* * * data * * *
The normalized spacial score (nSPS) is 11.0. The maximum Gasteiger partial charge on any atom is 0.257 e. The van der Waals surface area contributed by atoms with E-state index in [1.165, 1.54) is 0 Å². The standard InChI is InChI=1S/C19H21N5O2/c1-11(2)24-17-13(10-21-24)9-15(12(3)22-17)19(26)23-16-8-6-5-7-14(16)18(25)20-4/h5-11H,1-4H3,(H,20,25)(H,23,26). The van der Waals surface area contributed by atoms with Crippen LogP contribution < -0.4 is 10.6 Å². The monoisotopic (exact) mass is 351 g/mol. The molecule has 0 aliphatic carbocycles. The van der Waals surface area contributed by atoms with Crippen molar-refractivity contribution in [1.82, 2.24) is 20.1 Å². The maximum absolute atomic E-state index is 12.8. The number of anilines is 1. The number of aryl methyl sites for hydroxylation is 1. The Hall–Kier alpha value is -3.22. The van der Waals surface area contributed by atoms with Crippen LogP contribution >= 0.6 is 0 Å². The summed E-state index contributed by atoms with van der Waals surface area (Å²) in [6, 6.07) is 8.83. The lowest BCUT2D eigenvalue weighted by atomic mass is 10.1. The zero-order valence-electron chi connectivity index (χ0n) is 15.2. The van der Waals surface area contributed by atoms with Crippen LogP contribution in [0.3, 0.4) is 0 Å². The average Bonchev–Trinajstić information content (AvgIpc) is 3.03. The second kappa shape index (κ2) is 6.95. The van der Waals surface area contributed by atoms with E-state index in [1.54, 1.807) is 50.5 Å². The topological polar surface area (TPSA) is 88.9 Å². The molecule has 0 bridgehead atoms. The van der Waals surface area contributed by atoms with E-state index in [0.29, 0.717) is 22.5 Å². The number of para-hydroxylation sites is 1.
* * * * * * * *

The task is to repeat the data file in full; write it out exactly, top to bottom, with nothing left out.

The normalized spacial score (nSPS) is 11.0. The maximum Gasteiger partial charge on any atom is 0.257 e. The van der Waals surface area contributed by atoms with E-state index in [1.165, 1.54) is 0 Å². The standard InChI is InChI=1S/C19H21N5O2/c1-11(2)24-17-13(10-21-24)9-15(12(3)22-17)19(26)23-16-8-6-5-7-14(16)18(25)20-4/h5-11H,1-4H3,(H,20,25)(H,23,26). The van der Waals surface area contributed by atoms with Crippen LogP contribution < -0.4 is 10.6 Å². The monoisotopic (exact) mass is 351 g/mol. The molecule has 0 aliphatic carbocycles. The van der Waals surface area contributed by atoms with Crippen molar-refractivity contribution in [1.82, 2.24) is 20.1 Å². The maximum absolute atomic E-state index is 12.8. The number of anilines is 1. The number of aryl methyl sites for hydroxylation is 1. The Hall–Kier alpha value is -3.22. The van der Waals surface area contributed by atoms with Crippen LogP contribution >= 0.6 is 0 Å². The summed E-state index contributed by atoms with van der Waals surface area (Å²) in [6, 6.07) is 8.83. The lowest BCUT2D eigenvalue weighted by atomic mass is 10.1. The zero-order valence-electron chi connectivity index (χ0n) is 15.2. The van der Waals surface area contributed by atoms with Crippen LogP contribution in [0.3, 0.4) is 0 Å². The average Bonchev–Trinajstić information content (AvgIpc) is 3.03. The second kappa shape index (κ2) is 6.95. The van der Waals surface area contributed by atoms with E-state index in [1.54, 1.807) is 50.5 Å². The topological polar surface area (TPSA) is 88.9 Å². The molecule has 0 bridgehead atoms. The van der Waals surface area contributed by atoms with E-state index in [0.29, 0.717) is 22.5 Å². The number of para-hydroxylation sites is 1.